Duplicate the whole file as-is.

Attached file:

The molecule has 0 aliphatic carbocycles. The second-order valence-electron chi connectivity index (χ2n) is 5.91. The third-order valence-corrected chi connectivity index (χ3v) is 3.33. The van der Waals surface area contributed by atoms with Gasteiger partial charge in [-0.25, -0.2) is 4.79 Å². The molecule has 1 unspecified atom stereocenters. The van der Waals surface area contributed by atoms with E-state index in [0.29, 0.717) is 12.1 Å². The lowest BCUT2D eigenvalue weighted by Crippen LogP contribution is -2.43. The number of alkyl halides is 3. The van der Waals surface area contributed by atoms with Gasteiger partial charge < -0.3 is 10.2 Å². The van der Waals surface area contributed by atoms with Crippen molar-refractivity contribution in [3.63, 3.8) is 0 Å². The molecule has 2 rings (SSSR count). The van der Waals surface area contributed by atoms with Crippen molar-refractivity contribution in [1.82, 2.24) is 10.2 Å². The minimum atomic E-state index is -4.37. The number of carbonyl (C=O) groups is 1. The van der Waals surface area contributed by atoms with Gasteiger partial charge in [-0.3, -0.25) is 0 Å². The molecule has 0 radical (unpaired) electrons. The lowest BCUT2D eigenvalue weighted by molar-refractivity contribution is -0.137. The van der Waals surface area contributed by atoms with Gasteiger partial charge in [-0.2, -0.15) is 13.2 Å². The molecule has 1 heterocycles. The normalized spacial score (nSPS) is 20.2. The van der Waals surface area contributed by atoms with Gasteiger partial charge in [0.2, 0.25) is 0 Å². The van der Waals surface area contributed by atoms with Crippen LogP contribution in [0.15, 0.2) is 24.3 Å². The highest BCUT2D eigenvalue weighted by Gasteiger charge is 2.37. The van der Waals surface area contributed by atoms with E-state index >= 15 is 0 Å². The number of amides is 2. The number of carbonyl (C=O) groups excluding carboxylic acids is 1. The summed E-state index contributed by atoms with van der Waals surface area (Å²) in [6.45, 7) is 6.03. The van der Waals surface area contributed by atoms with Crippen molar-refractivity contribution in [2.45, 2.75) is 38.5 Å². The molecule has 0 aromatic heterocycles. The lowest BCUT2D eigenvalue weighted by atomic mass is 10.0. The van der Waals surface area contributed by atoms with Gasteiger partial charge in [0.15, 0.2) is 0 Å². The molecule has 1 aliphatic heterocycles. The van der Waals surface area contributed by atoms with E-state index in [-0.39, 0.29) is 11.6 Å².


The molecule has 0 aliphatic carbocycles. The second-order valence-electron chi connectivity index (χ2n) is 5.91. The third-order valence-corrected chi connectivity index (χ3v) is 3.33. The van der Waals surface area contributed by atoms with Gasteiger partial charge in [-0.25, -0.2) is 4.79 Å². The molecule has 1 unspecified atom stereocenters. The van der Waals surface area contributed by atoms with E-state index in [0.29, 0.717) is 12.1 Å². The lowest BCUT2D eigenvalue weighted by Crippen LogP contribution is -2.43. The number of alkyl halides is 3. The van der Waals surface area contributed by atoms with Gasteiger partial charge < -0.3 is 10.2 Å². The van der Waals surface area contributed by atoms with Crippen molar-refractivity contribution in [3.63, 3.8) is 0 Å². The molecule has 2 rings (SSSR count). The van der Waals surface area contributed by atoms with Crippen molar-refractivity contribution in [1.82, 2.24) is 10.2 Å². The minimum atomic E-state index is -4.37. The number of carbonyl (C=O) groups is 1. The van der Waals surface area contributed by atoms with Gasteiger partial charge in [-0.3, -0.25) is 0 Å². The molecule has 0 radical (unpaired) electrons. The lowest BCUT2D eigenvalue weighted by molar-refractivity contribution is -0.137. The van der Waals surface area contributed by atoms with Gasteiger partial charge in [-0.2, -0.15) is 13.2 Å². The molecule has 1 heterocycles. The normalized spacial score (nSPS) is 20.2. The van der Waals surface area contributed by atoms with Gasteiger partial charge in [0.2, 0.25) is 0 Å². The van der Waals surface area contributed by atoms with Crippen LogP contribution in [0.15, 0.2) is 24.3 Å². The highest BCUT2D eigenvalue weighted by Gasteiger charge is 2.37. The van der Waals surface area contributed by atoms with E-state index >= 15 is 0 Å². The number of amides is 2. The number of carbonyl (C=O) groups excluding carboxylic acids is 1. The summed E-state index contributed by atoms with van der Waals surface area (Å²) in [6.45, 7) is 6.03. The van der Waals surface area contributed by atoms with Crippen molar-refractivity contribution in [2.45, 2.75) is 38.5 Å². The molecule has 0 aromatic heterocycles. The lowest BCUT2D eigenvalue weighted by atomic mass is 10.0. The van der Waals surface area contributed by atoms with Gasteiger partial charge in [0.15, 0.2) is 0 Å². The molecule has 1 aliphatic heterocycles. The van der Waals surface area contributed by atoms with E-state index in [-0.39, 0.29) is 11.6 Å².